Electricity is a miracle. It makes our lives easier, running our lights, washing machines, vacuum cleaners, dishwashers, computers, etc., etc. It entertains us, powering our music, our TVs. It makes our life safer, running the stop lights, and healthier, lighting the operating theaters in our hospitals. We’ve only had it for a little over a century and yet it has transformed our lives.
It is made mainly by boiling water. Water is heated into expanding steam that pushes on the blades of a turbine causing it to spin at high speed. Attached to the end of the turbine shaft is a magnet which is spinning inside a copper coil. Presto! Electric current begins to flow to every house and factory. A miracle!
The most common way to boil water is to burn coal. Coal is cheap (if only the market price is considered) and high in BTUs. But coal is a curse. Why? Many reasons. Mining it is filthy, destructive and dangerous. Miners die, or get horrible lung diseases. Whole mountain tops are blasted off and shoved into valleys causing disruption, polluting streams with heavy metals, violating the land. It is heavy and has to be transported long distances, exacting its own energy cost. But the worst effects come from burning it. The smoke contains mercury, arsenic and other pollutants that cause respiratory disease and cancer. Burning coal puts harmful particulates in the air and yields toxic ash that has to be sequestered. Some experts estimate 10,000 deaths a year come from burning coal.
The true costs include the pollution and sickness but coal companies do not pay these. We citizens do. Our children do. But this isn’t the worst aspect of coal. Global warming is.
Some people choose not to believe in global warming, or that it is a threat only to our grandchildren. One can also choose not to believe in the law of gravity, but such people should avoid jumping out of tall buildings. Global warming is here already and the source is burning coal to make electricity. Here’s a little of the evidence.
The earth, including the oceans, have warmed one degree Celsius since we began burning lots of coal in the 1850s and putting millions of tons of CO2 in the atmosphere, causing an increase in rainfall, storms, and in the violence of storms including more lightning strikes, causing more fires. In one day in June, 2008, 1700 lightning strike fires in California burned a million acres. In the Atlantic, 111 hurricanes formed between 1995 and 2008, a 75 percent increase over the previous 13 years, and they are forming earlier and later. The last 30 years have yielded four times as many weather disasters as the previous 75 years. For the last three years the arctic ice cap has melted at an unprecedented rate and for the first time in human history the Northwest Passage was open to shipping. Not only is the ice melting from the top but from the bottom because the ocean has warmed. Since 1980 the tropics have expanded 2 degrees of latitude south and north, pushing the drought plagued subtropics ahead of them. Half of Australia is in permanent drought and wildfires are consuming wide regions. India, the American Southwest, China, Brazil and Argentina are experiencing serious crop reductions due to unprecedented heat and drought. The Chacatalya glacier in Bolivia, once the world’s highest ski run, is gone. The ocean is becoming more acidic, a result oceanographers ascribe to global warming, making it inhospitable for shell fish. The Pacific oyster beds are seeing 80 percent mortality for oyster larvae. And coral reefs, the nurseries of the oceans, are dying at an unprecedented rate and will likely not survive beyond 2050. To put it ironically, this is just the tip of the iceberg. One can multiply this evidence many fold. For more, read James Hanson’s The Storms of My Grandchildren. Hanson is the leading climatologist in America. Read Bill McKibben’s new book, Eaarth.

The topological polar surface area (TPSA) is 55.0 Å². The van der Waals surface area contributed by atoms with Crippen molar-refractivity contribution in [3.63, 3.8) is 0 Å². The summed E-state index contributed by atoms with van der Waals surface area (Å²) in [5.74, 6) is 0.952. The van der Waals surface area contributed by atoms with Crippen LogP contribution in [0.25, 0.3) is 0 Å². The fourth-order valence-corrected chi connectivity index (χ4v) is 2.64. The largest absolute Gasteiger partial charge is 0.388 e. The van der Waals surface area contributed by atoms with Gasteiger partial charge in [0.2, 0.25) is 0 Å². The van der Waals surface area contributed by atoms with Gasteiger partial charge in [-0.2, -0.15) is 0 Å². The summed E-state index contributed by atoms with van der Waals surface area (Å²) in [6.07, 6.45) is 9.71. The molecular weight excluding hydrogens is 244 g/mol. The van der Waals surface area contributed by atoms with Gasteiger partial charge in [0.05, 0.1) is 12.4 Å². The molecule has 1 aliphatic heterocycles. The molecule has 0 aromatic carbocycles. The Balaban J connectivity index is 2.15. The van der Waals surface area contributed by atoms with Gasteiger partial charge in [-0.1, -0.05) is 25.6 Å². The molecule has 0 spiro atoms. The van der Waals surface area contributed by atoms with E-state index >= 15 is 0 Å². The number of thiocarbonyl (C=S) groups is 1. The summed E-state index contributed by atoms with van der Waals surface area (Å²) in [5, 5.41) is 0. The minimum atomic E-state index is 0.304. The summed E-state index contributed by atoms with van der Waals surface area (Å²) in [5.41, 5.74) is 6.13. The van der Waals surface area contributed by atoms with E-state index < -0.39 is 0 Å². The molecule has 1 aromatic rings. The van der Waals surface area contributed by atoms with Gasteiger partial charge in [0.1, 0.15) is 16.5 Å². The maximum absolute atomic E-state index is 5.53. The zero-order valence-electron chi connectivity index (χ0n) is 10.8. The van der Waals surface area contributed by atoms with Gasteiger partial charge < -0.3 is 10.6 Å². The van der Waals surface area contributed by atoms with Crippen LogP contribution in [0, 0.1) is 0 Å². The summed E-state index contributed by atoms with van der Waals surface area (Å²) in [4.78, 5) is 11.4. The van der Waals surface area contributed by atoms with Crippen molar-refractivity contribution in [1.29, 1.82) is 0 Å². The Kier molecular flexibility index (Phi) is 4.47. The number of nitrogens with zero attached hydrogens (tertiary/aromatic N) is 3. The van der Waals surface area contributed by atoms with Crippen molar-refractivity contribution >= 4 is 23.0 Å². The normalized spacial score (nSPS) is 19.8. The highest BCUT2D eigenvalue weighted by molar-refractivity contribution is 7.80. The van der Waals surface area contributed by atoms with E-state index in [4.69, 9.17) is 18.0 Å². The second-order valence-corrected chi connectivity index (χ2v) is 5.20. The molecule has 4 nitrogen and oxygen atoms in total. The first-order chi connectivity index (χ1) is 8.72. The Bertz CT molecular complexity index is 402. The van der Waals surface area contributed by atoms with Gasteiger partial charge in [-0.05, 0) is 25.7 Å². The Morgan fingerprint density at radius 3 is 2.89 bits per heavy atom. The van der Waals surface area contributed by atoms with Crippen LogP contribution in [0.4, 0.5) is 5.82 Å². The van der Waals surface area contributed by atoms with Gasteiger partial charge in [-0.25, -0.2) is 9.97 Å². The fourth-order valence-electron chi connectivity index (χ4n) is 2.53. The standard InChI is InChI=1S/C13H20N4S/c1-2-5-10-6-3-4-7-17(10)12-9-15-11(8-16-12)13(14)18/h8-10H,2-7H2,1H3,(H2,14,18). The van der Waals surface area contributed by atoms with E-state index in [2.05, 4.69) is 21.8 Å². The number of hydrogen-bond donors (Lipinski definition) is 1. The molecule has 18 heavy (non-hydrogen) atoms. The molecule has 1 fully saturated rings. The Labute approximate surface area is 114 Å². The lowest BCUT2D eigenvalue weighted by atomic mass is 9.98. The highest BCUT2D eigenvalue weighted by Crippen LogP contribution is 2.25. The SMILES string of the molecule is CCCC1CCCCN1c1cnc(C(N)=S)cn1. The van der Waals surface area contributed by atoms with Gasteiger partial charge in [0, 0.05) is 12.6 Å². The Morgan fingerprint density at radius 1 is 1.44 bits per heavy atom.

There is another way to boil water, and that is by “burning” uranium. It too has its dangers but many are now saying, reluctantly, that it’s a better risk than coal. Coal, along with its cousins, tar sands, oil shale, and oil, is going to destroy the earth. There are other ways to avail ourselves of enough electricity. These include above all conservation. We waste huge amounts of electricity. Just close your eyes and picture Las Vegas at night. But look at your own home, too. How many lights do you leave on unnecessarily? How many TVs running? And what about the ghost electricity that is keeping all your appliances ready to come on instantly? Think conservation. And then there are renewables—wind, hydro, and solar. We could ramp these up quickly, but only with government based incentives (just as we ramped up nuclear energy, and still subsidize the airline industry and big farmers).
And don’t believe those who say there is such a thing as “clean coal.” It’s a lie. You can remove the CO2 from coal, but it adds 25 percent to the price of electricity, and you have to put it somewhere, preferably deep in the earth, and hope it won’t find its way out because if it does it will suffocate humans living in the region around it. And burning the coal still puts other lung destroying pollutants in the air. The quickest and best thing we can do for our economy, for ourselves and our children, is to stop burning coal. Leave it in the ground. Coal is not a boon; coal is a curse.